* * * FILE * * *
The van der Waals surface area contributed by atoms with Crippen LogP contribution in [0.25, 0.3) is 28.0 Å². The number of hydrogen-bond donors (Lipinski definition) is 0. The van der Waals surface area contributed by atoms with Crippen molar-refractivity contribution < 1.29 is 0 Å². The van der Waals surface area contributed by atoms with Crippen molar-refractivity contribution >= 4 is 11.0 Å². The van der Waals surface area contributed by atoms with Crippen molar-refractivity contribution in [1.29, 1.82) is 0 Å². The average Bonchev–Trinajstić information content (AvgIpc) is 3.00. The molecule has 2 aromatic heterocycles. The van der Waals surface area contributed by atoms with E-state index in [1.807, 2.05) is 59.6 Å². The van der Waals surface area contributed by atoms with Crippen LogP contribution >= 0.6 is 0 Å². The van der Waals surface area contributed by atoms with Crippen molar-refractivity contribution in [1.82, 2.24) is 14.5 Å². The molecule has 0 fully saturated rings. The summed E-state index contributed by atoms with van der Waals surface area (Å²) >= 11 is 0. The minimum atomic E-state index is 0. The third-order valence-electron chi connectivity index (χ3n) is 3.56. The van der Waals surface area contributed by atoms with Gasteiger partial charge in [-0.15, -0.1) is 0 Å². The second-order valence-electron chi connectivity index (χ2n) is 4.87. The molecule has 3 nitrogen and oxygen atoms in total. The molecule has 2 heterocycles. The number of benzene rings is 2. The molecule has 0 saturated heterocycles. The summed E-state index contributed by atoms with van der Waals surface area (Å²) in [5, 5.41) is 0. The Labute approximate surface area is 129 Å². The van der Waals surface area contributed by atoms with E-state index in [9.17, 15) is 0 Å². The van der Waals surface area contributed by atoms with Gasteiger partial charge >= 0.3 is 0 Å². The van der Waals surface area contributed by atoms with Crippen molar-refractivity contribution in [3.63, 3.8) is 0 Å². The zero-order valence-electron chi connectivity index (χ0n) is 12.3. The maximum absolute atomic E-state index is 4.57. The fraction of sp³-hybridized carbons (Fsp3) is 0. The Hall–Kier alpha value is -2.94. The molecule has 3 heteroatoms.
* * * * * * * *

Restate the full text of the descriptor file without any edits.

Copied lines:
The van der Waals surface area contributed by atoms with Crippen LogP contribution in [0.25, 0.3) is 28.0 Å². The number of hydrogen-bond donors (Lipinski definition) is 0. The van der Waals surface area contributed by atoms with Crippen molar-refractivity contribution < 1.29 is 0 Å². The van der Waals surface area contributed by atoms with Crippen molar-refractivity contribution >= 4 is 11.0 Å². The van der Waals surface area contributed by atoms with Crippen molar-refractivity contribution in [1.29, 1.82) is 0 Å². The average Bonchev–Trinajstić information content (AvgIpc) is 3.00. The molecule has 2 aromatic heterocycles. The van der Waals surface area contributed by atoms with E-state index in [1.807, 2.05) is 59.6 Å². The van der Waals surface area contributed by atoms with Crippen LogP contribution >= 0.6 is 0 Å². The van der Waals surface area contributed by atoms with Crippen molar-refractivity contribution in [1.82, 2.24) is 14.5 Å². The molecule has 0 fully saturated rings. The summed E-state index contributed by atoms with van der Waals surface area (Å²) >= 11 is 0. The minimum atomic E-state index is 0. The third-order valence-electron chi connectivity index (χ3n) is 3.56. The van der Waals surface area contributed by atoms with Gasteiger partial charge in [-0.15, -0.1) is 0 Å². The second-order valence-electron chi connectivity index (χ2n) is 4.87. The molecule has 3 nitrogen and oxygen atoms in total. The molecule has 2 heterocycles. The number of benzene rings is 2. The molecule has 0 saturated heterocycles. The summed E-state index contributed by atoms with van der Waals surface area (Å²) in [5, 5.41) is 0. The Labute approximate surface area is 129 Å². The van der Waals surface area contributed by atoms with E-state index in [9.17, 15) is 0 Å². The van der Waals surface area contributed by atoms with Gasteiger partial charge >= 0.3 is 0 Å². The van der Waals surface area contributed by atoms with Crippen molar-refractivity contribution in [3.63, 3.8) is 0 Å². The zero-order valence-electron chi connectivity index (χ0n) is 12.3. The maximum absolute atomic E-state index is 4.57. The fraction of sp³-hybridized carbons (Fsp3) is 0. The Hall–Kier alpha value is -2.94. The molecule has 3 heteroatoms.